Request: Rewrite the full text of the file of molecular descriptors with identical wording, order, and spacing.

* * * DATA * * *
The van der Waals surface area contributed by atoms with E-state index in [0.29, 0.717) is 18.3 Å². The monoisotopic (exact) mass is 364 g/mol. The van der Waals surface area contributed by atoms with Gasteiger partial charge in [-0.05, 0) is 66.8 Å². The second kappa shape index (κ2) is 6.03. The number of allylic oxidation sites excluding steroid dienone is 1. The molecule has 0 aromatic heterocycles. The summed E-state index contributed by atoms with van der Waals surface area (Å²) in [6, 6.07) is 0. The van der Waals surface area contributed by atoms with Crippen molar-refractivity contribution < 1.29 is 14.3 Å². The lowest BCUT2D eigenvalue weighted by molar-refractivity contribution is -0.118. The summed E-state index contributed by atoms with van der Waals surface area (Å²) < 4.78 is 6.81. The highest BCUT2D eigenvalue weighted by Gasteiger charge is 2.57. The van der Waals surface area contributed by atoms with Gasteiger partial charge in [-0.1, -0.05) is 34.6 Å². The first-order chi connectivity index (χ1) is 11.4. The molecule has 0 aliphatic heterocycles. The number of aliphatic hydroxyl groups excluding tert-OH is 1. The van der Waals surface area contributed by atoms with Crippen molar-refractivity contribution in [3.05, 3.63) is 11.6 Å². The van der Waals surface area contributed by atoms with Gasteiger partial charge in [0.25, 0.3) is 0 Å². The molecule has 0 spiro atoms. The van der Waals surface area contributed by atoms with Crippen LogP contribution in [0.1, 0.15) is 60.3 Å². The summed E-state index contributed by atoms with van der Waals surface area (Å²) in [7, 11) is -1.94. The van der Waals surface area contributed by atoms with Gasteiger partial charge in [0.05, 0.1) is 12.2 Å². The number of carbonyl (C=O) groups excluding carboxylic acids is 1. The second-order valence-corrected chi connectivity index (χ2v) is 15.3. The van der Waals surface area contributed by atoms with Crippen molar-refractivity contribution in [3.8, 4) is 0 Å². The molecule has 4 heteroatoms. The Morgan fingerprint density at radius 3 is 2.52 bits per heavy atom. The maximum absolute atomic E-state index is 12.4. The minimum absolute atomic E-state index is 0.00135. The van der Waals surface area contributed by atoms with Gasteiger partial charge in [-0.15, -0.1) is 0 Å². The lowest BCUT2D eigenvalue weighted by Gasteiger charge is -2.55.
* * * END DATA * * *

The van der Waals surface area contributed by atoms with E-state index in [0.29, 0.717) is 18.3 Å². The monoisotopic (exact) mass is 364 g/mol. The van der Waals surface area contributed by atoms with Gasteiger partial charge in [-0.05, 0) is 66.8 Å². The second kappa shape index (κ2) is 6.03. The number of allylic oxidation sites excluding steroid dienone is 1. The molecule has 0 aromatic heterocycles. The summed E-state index contributed by atoms with van der Waals surface area (Å²) in [6, 6.07) is 0. The van der Waals surface area contributed by atoms with Crippen molar-refractivity contribution < 1.29 is 14.3 Å². The lowest BCUT2D eigenvalue weighted by molar-refractivity contribution is -0.118. The summed E-state index contributed by atoms with van der Waals surface area (Å²) < 4.78 is 6.81. The highest BCUT2D eigenvalue weighted by Gasteiger charge is 2.57. The van der Waals surface area contributed by atoms with Gasteiger partial charge in [-0.1, -0.05) is 34.6 Å². The first-order chi connectivity index (χ1) is 11.4. The molecule has 0 aliphatic heterocycles. The number of aliphatic hydroxyl groups excluding tert-OH is 1. The van der Waals surface area contributed by atoms with Crippen molar-refractivity contribution in [3.05, 3.63) is 11.6 Å². The van der Waals surface area contributed by atoms with Gasteiger partial charge in [0.25, 0.3) is 0 Å². The molecule has 0 spiro atoms. The van der Waals surface area contributed by atoms with Crippen LogP contribution in [0.1, 0.15) is 60.3 Å². The summed E-state index contributed by atoms with van der Waals surface area (Å²) in [7, 11) is -1.94. The van der Waals surface area contributed by atoms with Gasteiger partial charge in [0.05, 0.1) is 12.2 Å². The number of carbonyl (C=O) groups excluding carboxylic acids is 1. The second-order valence-corrected chi connectivity index (χ2v) is 15.3. The van der Waals surface area contributed by atoms with Crippen molar-refractivity contribution in [3.8, 4) is 0 Å². The molecule has 4 heteroatoms. The Morgan fingerprint density at radius 3 is 2.52 bits per heavy atom. The maximum absolute atomic E-state index is 12.4. The minimum absolute atomic E-state index is 0.00135. The van der Waals surface area contributed by atoms with Gasteiger partial charge in [-0.15, -0.1) is 0 Å². The lowest BCUT2D eigenvalue weighted by Gasteiger charge is -2.55.